"Sanders told this Office [of the special counsel] that her reference to hearing from 'countless members of the FBI' was a 'slip of the tongue,'" investigators wrote in the Mueller report.
The attorney general said at his press conference that special counsel Robert Mueller examined 10 episodes involving President Donald Trump when trying to determine whether he obstructed justice.
"Given these identified gaps, the Office cannot rule out the possibility that the unavailable information would shed additional light on (or cast in a new light) the events described in the report," the special counsel's final report said.
Special counsel Robert Mueller's highly anticipated report reveals a five-point plan passed by Russian Direct Investment Fund CEO Kirill Dmitriev to a confidant of Jared Kushner.
Mueller report says that "the President became angry and lambasted the Attorney General for his decision to recuse from the investigation, stating, 'How could you let this happen, Jeff?'"
"I suspect that Democrats' heads on Capitol Hill were exploding," Fox News' Chris Wallace said following Attorney General William Barr's press conference on the Mueller report.
"Earlier this week, the President's personal counsel requested and were given the opportunity to read a final version of the redacted report before it was publicly released," the attorney general said.
"This is not an issue for us, it is not a thing that interests us or causes us concern," Kremlin spokesman Dmitry Peskov said.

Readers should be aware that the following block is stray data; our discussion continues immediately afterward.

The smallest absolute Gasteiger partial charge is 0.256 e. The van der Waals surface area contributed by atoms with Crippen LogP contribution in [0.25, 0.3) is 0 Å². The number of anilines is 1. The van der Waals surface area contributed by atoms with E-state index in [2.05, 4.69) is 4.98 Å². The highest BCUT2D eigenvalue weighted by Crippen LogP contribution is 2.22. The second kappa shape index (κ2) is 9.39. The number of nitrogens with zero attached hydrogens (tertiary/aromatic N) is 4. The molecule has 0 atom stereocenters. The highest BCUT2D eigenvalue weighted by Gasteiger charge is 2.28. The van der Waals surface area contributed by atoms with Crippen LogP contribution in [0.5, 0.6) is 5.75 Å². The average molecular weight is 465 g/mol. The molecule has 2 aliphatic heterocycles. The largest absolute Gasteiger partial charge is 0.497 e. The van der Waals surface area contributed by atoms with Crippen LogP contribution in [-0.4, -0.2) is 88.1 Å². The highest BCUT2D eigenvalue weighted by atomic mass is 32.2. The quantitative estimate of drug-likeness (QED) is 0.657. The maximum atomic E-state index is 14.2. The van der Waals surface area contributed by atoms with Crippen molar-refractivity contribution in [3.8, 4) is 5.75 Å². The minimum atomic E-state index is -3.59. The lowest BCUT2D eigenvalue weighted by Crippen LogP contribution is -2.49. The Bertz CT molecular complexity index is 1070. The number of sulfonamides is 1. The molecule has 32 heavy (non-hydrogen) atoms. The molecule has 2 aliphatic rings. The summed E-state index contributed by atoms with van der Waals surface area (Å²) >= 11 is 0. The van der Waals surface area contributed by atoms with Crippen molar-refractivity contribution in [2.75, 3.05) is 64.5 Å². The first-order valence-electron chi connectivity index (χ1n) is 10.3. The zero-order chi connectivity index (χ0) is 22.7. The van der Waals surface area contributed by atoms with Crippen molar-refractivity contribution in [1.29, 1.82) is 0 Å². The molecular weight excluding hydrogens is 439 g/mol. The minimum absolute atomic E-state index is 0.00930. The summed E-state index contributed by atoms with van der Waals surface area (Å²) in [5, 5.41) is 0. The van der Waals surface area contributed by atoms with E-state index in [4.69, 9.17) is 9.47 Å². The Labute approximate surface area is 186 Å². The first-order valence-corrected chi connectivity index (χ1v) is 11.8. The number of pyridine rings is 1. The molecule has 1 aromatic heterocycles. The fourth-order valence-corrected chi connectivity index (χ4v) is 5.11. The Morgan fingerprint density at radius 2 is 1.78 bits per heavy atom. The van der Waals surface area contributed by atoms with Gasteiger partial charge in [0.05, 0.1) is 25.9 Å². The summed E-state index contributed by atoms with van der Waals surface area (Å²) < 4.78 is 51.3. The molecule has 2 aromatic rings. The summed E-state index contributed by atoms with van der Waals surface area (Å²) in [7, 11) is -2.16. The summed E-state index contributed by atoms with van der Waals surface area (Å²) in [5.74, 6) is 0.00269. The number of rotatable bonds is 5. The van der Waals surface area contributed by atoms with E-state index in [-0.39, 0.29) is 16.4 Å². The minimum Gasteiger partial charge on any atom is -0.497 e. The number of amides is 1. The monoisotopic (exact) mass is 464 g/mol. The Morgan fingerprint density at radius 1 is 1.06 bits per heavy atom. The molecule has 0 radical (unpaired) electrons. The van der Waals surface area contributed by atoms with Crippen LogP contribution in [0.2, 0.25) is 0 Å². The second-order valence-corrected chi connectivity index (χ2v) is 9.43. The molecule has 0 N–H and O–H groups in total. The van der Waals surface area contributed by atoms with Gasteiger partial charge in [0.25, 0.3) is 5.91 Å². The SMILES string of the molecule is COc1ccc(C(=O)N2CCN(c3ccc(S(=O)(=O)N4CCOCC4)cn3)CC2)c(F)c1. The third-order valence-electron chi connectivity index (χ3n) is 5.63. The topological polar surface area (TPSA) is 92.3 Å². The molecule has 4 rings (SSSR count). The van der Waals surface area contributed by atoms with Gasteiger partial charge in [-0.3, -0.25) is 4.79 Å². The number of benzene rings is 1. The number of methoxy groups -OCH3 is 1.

"Soon I will be ready to address the American people again," Michael Cohen tweeted on Thursday morning before of the release of the redacted Mueller report.
Efforts to impeach President Donald Trump will begin if Mueller's report is damning, but only if the Democrats show "moral courage," said MSNBC's "Hardball" host Chris Matthews.
After hearing about Barr's press conference, Trump said, "maybe I'll do one after that, we'll see."
Attorney General William Barr is set to release a "lightly redacted" version of special counsel Robert Mueller's final report into Russian interference in the 2016 presidential election.
The Justice Department will hold a press conference at 9:30 a.m. Thursday.
"I think, from a legal perspective, I know of few moments in the last 30 years that has the potential crescendo of emotion as this one," a former federal prosecutor told Newsweek about the report's imminent release.
"Eventually Trump, either as a sitting president or as a private citizen, will find out that he is not above the law and will be held accountable for his duplicity and his aiding and abetting of Russia," Kenneth McCallion told Newsweek.
The president has allegedly complained several times of not having a loyal "Roy Cohn" figure in the White House, referring to his former personal lawyer and fixer.
It's unclear what the attorney general meant by "spying," but one Republican senator suggested that, whether done so rightfully or wrongfully, the Obama administration was involved.